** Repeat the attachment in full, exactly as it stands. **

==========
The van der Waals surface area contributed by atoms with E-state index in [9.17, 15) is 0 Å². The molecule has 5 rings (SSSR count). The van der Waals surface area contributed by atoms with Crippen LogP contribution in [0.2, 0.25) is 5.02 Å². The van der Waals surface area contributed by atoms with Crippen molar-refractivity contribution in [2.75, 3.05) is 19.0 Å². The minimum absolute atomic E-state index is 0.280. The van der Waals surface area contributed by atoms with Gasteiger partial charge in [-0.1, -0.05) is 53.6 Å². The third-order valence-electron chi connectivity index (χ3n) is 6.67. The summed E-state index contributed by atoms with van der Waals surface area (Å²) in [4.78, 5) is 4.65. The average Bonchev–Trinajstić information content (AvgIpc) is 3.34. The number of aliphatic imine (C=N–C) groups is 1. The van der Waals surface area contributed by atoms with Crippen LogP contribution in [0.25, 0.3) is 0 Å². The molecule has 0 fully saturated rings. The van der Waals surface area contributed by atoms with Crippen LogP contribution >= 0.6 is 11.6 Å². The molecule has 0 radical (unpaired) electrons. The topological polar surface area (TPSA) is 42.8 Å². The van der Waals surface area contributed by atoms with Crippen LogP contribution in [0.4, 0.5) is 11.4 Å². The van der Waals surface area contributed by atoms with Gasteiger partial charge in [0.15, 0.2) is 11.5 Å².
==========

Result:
The van der Waals surface area contributed by atoms with E-state index in [9.17, 15) is 0 Å². The molecule has 5 rings (SSSR count). The van der Waals surface area contributed by atoms with Crippen LogP contribution in [0.2, 0.25) is 5.02 Å². The van der Waals surface area contributed by atoms with Crippen molar-refractivity contribution in [2.75, 3.05) is 19.0 Å². The minimum absolute atomic E-state index is 0.280. The van der Waals surface area contributed by atoms with Gasteiger partial charge in [-0.1, -0.05) is 53.6 Å². The third-order valence-electron chi connectivity index (χ3n) is 6.67. The summed E-state index contributed by atoms with van der Waals surface area (Å²) in [4.78, 5) is 4.65. The average Bonchev–Trinajstić information content (AvgIpc) is 3.34. The number of aliphatic imine (C=N–C) groups is 1. The van der Waals surface area contributed by atoms with Crippen LogP contribution in [0.25, 0.3) is 0 Å². The molecule has 0 fully saturated rings. The van der Waals surface area contributed by atoms with Crippen LogP contribution >= 0.6 is 11.6 Å². The molecule has 0 radical (unpaired) electrons. The topological polar surface area (TPSA) is 42.8 Å². The van der Waals surface area contributed by atoms with Crippen LogP contribution in [0.4, 0.5) is 11.4 Å². The van der Waals surface area contributed by atoms with Gasteiger partial charge in [0.15, 0.2) is 11.5 Å².